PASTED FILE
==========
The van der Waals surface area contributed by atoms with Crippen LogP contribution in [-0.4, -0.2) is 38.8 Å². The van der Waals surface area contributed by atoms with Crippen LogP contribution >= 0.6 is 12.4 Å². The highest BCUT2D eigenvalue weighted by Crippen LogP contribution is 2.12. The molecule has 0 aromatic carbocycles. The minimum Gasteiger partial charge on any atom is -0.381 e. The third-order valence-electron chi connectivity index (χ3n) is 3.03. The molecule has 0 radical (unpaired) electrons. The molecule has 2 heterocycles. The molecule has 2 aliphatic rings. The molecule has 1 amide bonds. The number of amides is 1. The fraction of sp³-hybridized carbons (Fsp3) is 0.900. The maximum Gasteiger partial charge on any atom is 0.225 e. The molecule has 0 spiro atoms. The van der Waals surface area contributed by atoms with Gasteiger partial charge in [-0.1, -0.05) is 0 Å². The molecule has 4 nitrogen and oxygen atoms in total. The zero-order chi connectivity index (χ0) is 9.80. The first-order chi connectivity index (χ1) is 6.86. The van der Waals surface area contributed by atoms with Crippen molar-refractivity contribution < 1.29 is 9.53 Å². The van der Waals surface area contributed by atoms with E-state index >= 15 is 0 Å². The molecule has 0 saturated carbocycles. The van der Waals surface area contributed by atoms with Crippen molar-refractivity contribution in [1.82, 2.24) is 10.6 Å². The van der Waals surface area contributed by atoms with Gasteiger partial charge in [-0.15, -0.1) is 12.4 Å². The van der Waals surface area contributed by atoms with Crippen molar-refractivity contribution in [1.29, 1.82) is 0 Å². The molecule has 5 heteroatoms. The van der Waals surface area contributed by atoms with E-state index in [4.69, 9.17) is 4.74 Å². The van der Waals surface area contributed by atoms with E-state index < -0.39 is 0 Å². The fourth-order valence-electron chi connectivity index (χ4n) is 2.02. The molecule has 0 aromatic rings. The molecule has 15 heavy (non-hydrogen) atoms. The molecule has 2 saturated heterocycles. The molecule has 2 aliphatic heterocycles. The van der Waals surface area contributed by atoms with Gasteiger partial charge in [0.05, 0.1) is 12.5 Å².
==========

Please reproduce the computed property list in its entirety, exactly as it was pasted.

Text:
The van der Waals surface area contributed by atoms with Crippen LogP contribution in [-0.4, -0.2) is 38.8 Å². The van der Waals surface area contributed by atoms with Crippen LogP contribution >= 0.6 is 12.4 Å². The highest BCUT2D eigenvalue weighted by Crippen LogP contribution is 2.12. The molecule has 0 aromatic carbocycles. The minimum Gasteiger partial charge on any atom is -0.381 e. The third-order valence-electron chi connectivity index (χ3n) is 3.03. The molecule has 0 radical (unpaired) electrons. The molecule has 2 heterocycles. The molecule has 2 aliphatic rings. The molecule has 1 amide bonds. The number of amides is 1. The fraction of sp³-hybridized carbons (Fsp3) is 0.900. The maximum Gasteiger partial charge on any atom is 0.225 e. The molecule has 0 spiro atoms. The van der Waals surface area contributed by atoms with Gasteiger partial charge in [-0.1, -0.05) is 0 Å². The molecule has 4 nitrogen and oxygen atoms in total. The zero-order chi connectivity index (χ0) is 9.80. The first-order chi connectivity index (χ1) is 6.86. The van der Waals surface area contributed by atoms with Crippen molar-refractivity contribution < 1.29 is 9.53 Å². The van der Waals surface area contributed by atoms with E-state index >= 15 is 0 Å². The molecule has 0 saturated carbocycles. The van der Waals surface area contributed by atoms with Crippen molar-refractivity contribution in [1.82, 2.24) is 10.6 Å². The van der Waals surface area contributed by atoms with Gasteiger partial charge in [-0.15, -0.1) is 12.4 Å². The van der Waals surface area contributed by atoms with Crippen molar-refractivity contribution in [1.29, 1.82) is 0 Å². The molecule has 5 heteroatoms. The van der Waals surface area contributed by atoms with E-state index in [4.69, 9.17) is 4.74 Å². The van der Waals surface area contributed by atoms with E-state index < -0.39 is 0 Å². The fourth-order valence-electron chi connectivity index (χ4n) is 2.02. The molecule has 0 aromatic rings. The molecule has 15 heavy (non-hydrogen) atoms. The molecule has 2 saturated heterocycles. The molecule has 2 aliphatic heterocycles. The van der Waals surface area contributed by atoms with Gasteiger partial charge in [0.05, 0.1) is 12.5 Å².